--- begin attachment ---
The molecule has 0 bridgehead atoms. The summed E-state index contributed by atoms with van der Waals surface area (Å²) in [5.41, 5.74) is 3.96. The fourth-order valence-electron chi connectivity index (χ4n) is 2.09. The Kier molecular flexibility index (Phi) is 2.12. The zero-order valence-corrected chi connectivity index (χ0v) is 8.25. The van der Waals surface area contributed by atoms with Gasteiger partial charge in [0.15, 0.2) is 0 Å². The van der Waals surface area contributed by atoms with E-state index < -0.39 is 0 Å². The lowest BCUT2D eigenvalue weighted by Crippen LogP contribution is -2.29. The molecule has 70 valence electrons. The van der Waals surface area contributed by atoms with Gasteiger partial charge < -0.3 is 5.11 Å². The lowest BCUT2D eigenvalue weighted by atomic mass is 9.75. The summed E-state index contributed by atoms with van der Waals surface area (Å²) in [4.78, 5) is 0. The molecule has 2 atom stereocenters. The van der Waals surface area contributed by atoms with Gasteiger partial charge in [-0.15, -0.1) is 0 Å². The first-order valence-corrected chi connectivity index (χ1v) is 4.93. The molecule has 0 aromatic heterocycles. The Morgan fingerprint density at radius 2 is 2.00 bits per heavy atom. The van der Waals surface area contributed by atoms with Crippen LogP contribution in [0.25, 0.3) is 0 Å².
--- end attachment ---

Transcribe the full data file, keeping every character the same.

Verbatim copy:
The molecule has 0 bridgehead atoms. The summed E-state index contributed by atoms with van der Waals surface area (Å²) in [5.41, 5.74) is 3.96. The fourth-order valence-electron chi connectivity index (χ4n) is 2.09. The Kier molecular flexibility index (Phi) is 2.12. The zero-order valence-corrected chi connectivity index (χ0v) is 8.25. The van der Waals surface area contributed by atoms with Gasteiger partial charge in [0.15, 0.2) is 0 Å². The van der Waals surface area contributed by atoms with E-state index < -0.39 is 0 Å². The lowest BCUT2D eigenvalue weighted by Crippen LogP contribution is -2.29. The molecule has 70 valence electrons. The van der Waals surface area contributed by atoms with Gasteiger partial charge < -0.3 is 5.11 Å². The lowest BCUT2D eigenvalue weighted by atomic mass is 9.75. The summed E-state index contributed by atoms with van der Waals surface area (Å²) in [4.78, 5) is 0. The molecule has 2 atom stereocenters. The van der Waals surface area contributed by atoms with Gasteiger partial charge in [-0.15, -0.1) is 0 Å². The first-order valence-corrected chi connectivity index (χ1v) is 4.93. The molecule has 0 aromatic heterocycles. The Morgan fingerprint density at radius 2 is 2.00 bits per heavy atom. The van der Waals surface area contributed by atoms with Crippen LogP contribution in [0.25, 0.3) is 0 Å².